There is considerable flexibility in how DWSRF funds can be used. DWSRF funds may be used for: loans; loan guarantees; as a source of reserve and security for leveraged loans (proceeds of which must be placed in the DWSRF); to buy or refinance existing local debt obligations (publicly-owned systems only) where the initial debt was incurred and construction started after July 1, 1993; and, to earn interest prior to disbursement of assistance. DWSRF assistance to date has consisted entirely of loans, including several refinancing loans. Future assistance is expected to consist primarily of loans for new project construction.

A portion of the DWSRF funds may also be used for federally-authorized nonproject or set-aside activities such as: administration (up to 4%); state environmental program assistance (up to 10%); small system (less than 10,000 population) technical assistance (up to 2%); local assistance and other state programs including the delineation and assessment of source water protection areas (up to 10% for any one activity with a maximum of 15% for all activities combined); and, subsidized loans to disadvantaged communities as defined by the state and agreed to by the EPA (up to 30%). To the extent that there are a sufficient number of eligible projects, at least 15% of the available funds must be annually used to provide project loan assistance to eligible PWSs that serve fewer than 10,000 persons. Available funds constitute the total annual allotment, including the required 20% state match, minus funds dedicated to the above set-asides (excluding the set-aside for disadvantaged communities).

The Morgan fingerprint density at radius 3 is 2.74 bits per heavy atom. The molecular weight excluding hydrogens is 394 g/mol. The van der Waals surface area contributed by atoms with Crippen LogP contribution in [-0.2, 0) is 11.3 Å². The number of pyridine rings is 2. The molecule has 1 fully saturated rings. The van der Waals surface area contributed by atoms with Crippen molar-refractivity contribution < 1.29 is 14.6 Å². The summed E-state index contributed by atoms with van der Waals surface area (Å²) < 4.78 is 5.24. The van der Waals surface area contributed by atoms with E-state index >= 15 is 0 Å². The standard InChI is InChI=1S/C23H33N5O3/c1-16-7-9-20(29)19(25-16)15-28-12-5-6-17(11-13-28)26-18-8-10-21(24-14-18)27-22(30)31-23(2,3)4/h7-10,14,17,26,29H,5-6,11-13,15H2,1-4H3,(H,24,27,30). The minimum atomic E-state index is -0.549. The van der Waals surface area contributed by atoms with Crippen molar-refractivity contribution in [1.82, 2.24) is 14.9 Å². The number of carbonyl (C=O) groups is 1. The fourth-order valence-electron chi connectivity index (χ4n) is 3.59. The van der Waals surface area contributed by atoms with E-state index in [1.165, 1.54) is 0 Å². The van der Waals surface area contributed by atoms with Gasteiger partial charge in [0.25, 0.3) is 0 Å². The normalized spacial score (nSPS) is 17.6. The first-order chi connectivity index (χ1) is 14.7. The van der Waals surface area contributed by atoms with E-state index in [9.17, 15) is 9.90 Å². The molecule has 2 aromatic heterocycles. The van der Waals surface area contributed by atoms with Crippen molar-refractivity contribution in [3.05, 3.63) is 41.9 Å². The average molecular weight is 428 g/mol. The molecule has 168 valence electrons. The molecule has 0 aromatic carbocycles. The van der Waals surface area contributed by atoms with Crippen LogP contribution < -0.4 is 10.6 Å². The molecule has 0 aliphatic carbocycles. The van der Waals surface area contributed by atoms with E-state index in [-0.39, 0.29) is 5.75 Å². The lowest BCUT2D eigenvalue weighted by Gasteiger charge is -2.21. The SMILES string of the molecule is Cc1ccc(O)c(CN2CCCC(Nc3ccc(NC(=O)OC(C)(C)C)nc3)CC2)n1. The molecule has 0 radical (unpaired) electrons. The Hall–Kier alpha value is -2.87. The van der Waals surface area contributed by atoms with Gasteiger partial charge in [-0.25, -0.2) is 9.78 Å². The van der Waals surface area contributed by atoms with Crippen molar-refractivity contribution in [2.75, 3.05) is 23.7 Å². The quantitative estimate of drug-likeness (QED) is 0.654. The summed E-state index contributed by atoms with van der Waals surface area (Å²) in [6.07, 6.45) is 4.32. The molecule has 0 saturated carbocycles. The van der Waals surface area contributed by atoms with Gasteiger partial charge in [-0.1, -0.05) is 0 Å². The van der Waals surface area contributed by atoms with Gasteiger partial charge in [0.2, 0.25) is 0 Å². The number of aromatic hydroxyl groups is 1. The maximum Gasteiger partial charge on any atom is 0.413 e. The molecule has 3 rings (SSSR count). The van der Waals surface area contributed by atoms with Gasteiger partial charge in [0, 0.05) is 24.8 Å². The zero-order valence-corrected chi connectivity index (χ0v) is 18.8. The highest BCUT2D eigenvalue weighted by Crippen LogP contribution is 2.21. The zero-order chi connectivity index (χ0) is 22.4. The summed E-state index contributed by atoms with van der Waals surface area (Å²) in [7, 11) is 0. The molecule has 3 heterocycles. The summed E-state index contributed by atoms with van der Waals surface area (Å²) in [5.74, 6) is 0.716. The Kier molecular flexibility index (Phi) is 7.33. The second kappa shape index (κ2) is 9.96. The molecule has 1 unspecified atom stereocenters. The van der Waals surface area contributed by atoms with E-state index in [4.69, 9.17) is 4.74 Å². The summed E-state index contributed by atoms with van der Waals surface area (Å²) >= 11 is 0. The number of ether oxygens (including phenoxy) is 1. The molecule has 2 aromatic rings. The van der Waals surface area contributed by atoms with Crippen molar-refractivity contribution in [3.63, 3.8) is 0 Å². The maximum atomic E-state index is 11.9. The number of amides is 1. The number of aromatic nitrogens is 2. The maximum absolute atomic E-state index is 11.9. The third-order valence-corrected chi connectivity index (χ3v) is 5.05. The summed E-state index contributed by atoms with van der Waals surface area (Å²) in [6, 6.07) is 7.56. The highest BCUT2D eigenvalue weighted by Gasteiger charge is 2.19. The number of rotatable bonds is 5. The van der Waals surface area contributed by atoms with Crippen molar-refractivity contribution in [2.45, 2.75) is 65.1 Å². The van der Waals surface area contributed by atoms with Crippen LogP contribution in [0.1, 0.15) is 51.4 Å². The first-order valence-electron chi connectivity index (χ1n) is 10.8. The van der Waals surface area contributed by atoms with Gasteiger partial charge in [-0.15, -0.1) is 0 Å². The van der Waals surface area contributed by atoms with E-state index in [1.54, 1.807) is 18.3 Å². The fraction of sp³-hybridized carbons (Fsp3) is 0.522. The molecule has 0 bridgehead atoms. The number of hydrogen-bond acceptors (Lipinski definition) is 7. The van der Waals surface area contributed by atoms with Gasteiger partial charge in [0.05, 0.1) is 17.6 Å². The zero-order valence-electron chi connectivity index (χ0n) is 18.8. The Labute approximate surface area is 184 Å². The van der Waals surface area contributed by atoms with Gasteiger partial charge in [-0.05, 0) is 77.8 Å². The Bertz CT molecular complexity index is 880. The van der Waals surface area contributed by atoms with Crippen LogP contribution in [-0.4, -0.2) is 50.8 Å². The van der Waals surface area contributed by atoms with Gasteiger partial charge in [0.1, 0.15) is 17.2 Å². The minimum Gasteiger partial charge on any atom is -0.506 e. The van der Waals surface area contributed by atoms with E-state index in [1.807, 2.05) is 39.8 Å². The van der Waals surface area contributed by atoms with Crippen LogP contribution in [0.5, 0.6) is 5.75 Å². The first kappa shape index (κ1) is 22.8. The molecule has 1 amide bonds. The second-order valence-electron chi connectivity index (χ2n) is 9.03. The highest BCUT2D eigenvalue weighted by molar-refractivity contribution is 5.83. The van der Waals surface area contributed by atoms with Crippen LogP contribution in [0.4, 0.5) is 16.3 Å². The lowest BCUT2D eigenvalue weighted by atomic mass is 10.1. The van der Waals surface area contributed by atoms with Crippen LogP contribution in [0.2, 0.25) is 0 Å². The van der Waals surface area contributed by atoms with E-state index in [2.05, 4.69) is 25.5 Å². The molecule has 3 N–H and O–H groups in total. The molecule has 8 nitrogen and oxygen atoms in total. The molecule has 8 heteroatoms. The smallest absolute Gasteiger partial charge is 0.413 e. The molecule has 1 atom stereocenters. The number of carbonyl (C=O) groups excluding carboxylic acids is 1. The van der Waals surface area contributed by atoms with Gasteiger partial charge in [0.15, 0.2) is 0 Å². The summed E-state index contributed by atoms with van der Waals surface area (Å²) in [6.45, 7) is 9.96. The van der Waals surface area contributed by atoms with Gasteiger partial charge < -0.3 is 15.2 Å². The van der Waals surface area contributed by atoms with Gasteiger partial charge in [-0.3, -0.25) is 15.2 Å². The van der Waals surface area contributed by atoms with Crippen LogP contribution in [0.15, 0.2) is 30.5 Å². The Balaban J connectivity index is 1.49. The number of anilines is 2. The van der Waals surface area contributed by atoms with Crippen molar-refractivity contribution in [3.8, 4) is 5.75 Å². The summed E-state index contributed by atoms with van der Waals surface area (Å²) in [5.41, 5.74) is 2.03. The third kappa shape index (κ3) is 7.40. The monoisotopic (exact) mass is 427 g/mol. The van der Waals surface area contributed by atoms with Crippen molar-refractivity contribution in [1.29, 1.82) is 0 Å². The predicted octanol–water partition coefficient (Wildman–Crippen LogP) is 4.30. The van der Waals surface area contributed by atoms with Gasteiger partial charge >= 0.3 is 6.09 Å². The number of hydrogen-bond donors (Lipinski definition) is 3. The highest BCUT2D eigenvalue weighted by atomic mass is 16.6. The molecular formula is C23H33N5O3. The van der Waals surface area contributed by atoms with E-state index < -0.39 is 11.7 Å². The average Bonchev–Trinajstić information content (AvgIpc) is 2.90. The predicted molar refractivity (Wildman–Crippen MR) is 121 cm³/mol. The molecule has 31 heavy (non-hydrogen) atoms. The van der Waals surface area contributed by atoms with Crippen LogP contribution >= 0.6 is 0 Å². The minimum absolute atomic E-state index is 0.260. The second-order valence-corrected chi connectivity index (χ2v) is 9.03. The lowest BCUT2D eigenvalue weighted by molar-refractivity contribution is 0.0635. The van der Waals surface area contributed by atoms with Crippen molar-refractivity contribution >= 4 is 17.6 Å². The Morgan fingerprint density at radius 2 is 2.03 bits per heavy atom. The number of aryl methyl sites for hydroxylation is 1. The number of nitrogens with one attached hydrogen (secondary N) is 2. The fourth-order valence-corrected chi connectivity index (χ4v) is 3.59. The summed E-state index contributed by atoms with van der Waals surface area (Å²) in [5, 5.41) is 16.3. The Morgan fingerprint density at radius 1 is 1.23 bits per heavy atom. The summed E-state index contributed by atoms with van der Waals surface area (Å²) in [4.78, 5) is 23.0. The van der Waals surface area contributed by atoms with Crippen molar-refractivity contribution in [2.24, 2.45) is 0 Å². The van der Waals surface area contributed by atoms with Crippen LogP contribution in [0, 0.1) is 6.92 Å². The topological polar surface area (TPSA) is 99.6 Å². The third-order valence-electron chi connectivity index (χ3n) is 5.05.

The overall philosophy of the Health Department is to maximize the availability of DWSRF funds for project construction. Therefore, with the exception of fiscal year 1997, only two set-asides have been established which are considered essential for the DWSRF and SDWA programs, DWSRF administration (4%) and small system technical assistance (2%). Ten percent of the fiscal year 1997 DWSRF allotment was set aside to assist the Health Department in completing the delineation and assessment of source water protection areas, a new activity required of states under the 1996 SDWA Amendments. Fiscal year 1997 was the only year that DWSRF funds could be set aside for this purpose. The funds for this set-aside must be expended prior to May 2003. The Health Department intends to transfer any unused funds from this set-aside to the project loan fund on or prior to May 2003.


PWSs eligible for DWSRF assistance include community water systems, both publicly- and privately-owned, and nonprofit noncommunity water systems. Federally-owned PWSs are not eligible to receive DWSRF assistance. Community water systems are PWSs which serve at least 15 service connections used by year-round residents or regularly serve at least 25 year-round residents. Noncommunity water systems are PWSs that primarily provide service to other than year-round residents. Examples of nonprofit noncommunity water systems that are eligible for DWSRF assistance include schools and publicly-owned campgrounds, parks, and rest areas.